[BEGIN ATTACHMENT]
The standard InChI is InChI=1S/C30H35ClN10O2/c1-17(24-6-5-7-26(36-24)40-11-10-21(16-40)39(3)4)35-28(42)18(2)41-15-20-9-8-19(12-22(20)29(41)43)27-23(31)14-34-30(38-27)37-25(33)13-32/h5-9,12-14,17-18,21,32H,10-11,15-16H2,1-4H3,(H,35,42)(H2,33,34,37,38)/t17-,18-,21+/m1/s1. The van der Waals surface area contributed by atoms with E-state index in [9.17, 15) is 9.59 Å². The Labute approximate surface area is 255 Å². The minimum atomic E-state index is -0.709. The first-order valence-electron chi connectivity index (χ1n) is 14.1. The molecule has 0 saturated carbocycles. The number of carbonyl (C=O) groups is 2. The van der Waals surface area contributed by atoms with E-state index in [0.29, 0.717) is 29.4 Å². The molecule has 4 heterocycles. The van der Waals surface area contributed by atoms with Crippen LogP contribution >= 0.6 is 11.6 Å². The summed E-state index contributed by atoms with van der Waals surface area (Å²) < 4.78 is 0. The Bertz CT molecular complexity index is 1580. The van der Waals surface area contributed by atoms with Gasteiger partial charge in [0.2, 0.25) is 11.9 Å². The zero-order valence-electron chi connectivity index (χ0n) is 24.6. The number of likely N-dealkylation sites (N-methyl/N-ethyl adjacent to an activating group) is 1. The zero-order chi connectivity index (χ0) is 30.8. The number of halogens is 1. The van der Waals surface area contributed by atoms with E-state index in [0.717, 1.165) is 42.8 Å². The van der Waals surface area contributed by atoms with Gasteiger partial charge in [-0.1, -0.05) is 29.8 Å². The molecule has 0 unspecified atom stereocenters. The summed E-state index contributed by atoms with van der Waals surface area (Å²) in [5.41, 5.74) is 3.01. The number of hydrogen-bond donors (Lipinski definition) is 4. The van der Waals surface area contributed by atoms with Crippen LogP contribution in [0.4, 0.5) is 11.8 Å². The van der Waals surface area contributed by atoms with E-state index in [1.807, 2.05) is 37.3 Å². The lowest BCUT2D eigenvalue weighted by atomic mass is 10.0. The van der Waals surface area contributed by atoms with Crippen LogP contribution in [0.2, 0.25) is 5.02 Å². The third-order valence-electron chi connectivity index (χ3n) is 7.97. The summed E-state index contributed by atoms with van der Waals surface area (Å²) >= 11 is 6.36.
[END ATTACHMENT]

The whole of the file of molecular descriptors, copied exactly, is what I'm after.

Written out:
The standard InChI is InChI=1S/C30H35ClN10O2/c1-17(24-6-5-7-26(36-24)40-11-10-21(16-40)39(3)4)35-28(42)18(2)41-15-20-9-8-19(12-22(20)29(41)43)27-23(31)14-34-30(38-27)37-25(33)13-32/h5-9,12-14,17-18,21,32H,10-11,15-16H2,1-4H3,(H,35,42)(H2,33,34,37,38)/t17-,18-,21+/m1/s1. The van der Waals surface area contributed by atoms with E-state index in [9.17, 15) is 9.59 Å². The Labute approximate surface area is 255 Å². The minimum atomic E-state index is -0.709. The first-order valence-electron chi connectivity index (χ1n) is 14.1. The molecule has 0 saturated carbocycles. The number of carbonyl (C=O) groups is 2. The van der Waals surface area contributed by atoms with E-state index in [0.29, 0.717) is 29.4 Å². The molecule has 4 heterocycles. The van der Waals surface area contributed by atoms with Crippen LogP contribution >= 0.6 is 11.6 Å². The summed E-state index contributed by atoms with van der Waals surface area (Å²) < 4.78 is 0. The Bertz CT molecular complexity index is 1580. The van der Waals surface area contributed by atoms with Gasteiger partial charge in [0.2, 0.25) is 11.9 Å². The zero-order valence-electron chi connectivity index (χ0n) is 24.6. The number of likely N-dealkylation sites (N-methyl/N-ethyl adjacent to an activating group) is 1. The zero-order chi connectivity index (χ0) is 30.8. The number of halogens is 1. The van der Waals surface area contributed by atoms with E-state index in [0.717, 1.165) is 42.8 Å². The van der Waals surface area contributed by atoms with Gasteiger partial charge in [-0.1, -0.05) is 29.8 Å². The molecule has 0 unspecified atom stereocenters. The summed E-state index contributed by atoms with van der Waals surface area (Å²) in [5.41, 5.74) is 3.01. The number of hydrogen-bond donors (Lipinski definition) is 4. The van der Waals surface area contributed by atoms with Crippen LogP contribution in [0.4, 0.5) is 11.8 Å². The van der Waals surface area contributed by atoms with E-state index in [1.807, 2.05) is 37.3 Å². The lowest BCUT2D eigenvalue weighted by atomic mass is 10.0. The van der Waals surface area contributed by atoms with Crippen LogP contribution in [0.2, 0.25) is 5.02 Å². The third-order valence-electron chi connectivity index (χ3n) is 7.97. The summed E-state index contributed by atoms with van der Waals surface area (Å²) >= 11 is 6.36.